Garrett Millerick: Sunflower ★★★★1/2
I wish Garrett Millerick hadn’t suffered a horrific personal ordeal last year. Not because of any basic human empathy you understand – it’s well known that reviewers harbour no such feelings – but it because has given his show that now-clichéd moment of pathos about two-thirds in. It will only fuel the notion that at this festival, you have to turn on the poignancy to get the acclaim.
But Millerick earns every bit of praise he’ll get – and that’s likely to be plenty – well before he turned on the emotional wringer. Sunflower is a virtuoso display of unforgivingly grumpy stand-up delivered with fire in his soul.
Named after his favourite Beach Boys album, he had intended this to be a fun, happy show, overlooking the fact that neither adjective sits well with a man, wizened beyond his 35 years, who hates going anywhere or doing anything, and whose memories are defined only by pessimism.
He also admits to having no truck with comedians who put politics into their act, with an hilarious takedown of those who do. No, he sees himself a ‘professional timewaster’, paid to take our mind off things.
Such philosophy might seem like limiting his options, but he’s got plenty left to talk about. Big issues like S Club 7’s Paul Cattermole flogging his 2000 Brit Award on eBay. The twisted fantasy Millerick spins from this nugget of showbusiness trivia is a marvellous example of pushing an idea too far for comic effect, raising the stakes as the story spirals.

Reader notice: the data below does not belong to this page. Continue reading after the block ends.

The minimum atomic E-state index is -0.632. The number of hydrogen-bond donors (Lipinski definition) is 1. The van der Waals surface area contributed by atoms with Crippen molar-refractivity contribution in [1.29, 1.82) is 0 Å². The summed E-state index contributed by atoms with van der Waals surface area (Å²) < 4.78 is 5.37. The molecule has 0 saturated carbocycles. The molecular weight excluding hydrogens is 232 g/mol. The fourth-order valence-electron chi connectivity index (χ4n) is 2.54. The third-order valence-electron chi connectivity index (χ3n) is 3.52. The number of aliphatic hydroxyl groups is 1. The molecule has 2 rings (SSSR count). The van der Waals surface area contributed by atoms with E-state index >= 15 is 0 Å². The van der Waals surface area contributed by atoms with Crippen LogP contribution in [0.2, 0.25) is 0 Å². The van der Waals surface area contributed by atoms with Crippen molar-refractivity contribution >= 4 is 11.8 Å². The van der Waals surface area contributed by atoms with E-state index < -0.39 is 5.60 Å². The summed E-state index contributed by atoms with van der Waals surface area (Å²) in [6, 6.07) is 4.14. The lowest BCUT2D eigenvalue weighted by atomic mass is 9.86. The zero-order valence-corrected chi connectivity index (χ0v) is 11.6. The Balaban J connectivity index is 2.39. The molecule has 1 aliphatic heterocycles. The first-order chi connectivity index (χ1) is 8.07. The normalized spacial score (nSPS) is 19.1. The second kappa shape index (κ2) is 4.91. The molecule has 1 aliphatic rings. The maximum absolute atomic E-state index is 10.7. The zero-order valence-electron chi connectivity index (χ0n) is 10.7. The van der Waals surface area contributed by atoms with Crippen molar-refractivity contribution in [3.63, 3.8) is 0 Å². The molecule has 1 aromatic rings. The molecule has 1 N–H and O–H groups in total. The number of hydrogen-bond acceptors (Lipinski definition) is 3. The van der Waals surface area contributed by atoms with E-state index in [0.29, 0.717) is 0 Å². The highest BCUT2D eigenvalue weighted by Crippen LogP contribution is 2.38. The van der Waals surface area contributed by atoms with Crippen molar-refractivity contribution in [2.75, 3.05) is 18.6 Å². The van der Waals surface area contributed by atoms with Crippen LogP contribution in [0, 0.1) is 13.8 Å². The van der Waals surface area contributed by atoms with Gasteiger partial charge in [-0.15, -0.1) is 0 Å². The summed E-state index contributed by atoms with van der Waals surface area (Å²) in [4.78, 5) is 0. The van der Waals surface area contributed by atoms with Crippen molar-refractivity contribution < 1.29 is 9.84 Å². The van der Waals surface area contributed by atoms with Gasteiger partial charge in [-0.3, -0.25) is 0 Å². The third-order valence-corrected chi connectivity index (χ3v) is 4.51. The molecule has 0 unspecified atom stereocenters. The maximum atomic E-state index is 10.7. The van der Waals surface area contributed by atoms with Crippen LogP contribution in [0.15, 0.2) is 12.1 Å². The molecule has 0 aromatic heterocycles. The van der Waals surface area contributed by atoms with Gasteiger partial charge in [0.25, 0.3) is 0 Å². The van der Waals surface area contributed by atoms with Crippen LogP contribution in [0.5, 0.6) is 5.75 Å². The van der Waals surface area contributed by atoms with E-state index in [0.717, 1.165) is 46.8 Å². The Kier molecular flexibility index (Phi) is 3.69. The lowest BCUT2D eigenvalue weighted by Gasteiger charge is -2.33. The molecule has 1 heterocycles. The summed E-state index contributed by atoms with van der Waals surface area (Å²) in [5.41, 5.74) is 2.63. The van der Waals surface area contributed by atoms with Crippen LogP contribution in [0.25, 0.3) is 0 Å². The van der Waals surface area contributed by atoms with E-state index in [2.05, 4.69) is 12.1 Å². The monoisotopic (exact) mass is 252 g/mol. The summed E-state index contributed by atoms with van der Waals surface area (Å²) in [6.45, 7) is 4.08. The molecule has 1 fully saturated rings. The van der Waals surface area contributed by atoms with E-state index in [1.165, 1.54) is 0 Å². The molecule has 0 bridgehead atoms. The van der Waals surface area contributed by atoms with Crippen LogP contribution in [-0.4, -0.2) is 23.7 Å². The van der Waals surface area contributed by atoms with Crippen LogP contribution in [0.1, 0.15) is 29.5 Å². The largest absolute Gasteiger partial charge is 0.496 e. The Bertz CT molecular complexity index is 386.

Bearing a little more wider relevance is a segment on the notion of offence sparked when he learned that pupils at his old public school had posed for a racially dubious photo, a routine which proves he isn’t totally averse to making a point. This leads into a bonkers recreation of his Catholic sex education, reminiscent of John Cleese’s similar scene in Monty Python’s Meaning Of Life – but Millerick trumps it for intense insanity. There’s a touch of Stewart Lee’s sarcastic incredulity in the writing of some of the routines, too, though delivered with a white heat of righteous anger rather than sardonic distance.
Then comes the incident that, by his description, ‘hijacks’ the show, requiring him to dial down his usual ferocity to a quiet whisper. Yet an added sense of drama does not, ultimately, come at the cost to his sense of humour, as he comes to the conclusion that comedy is a healer – at least in his family. And, boy, does Millerick have plenty of that potent medicine.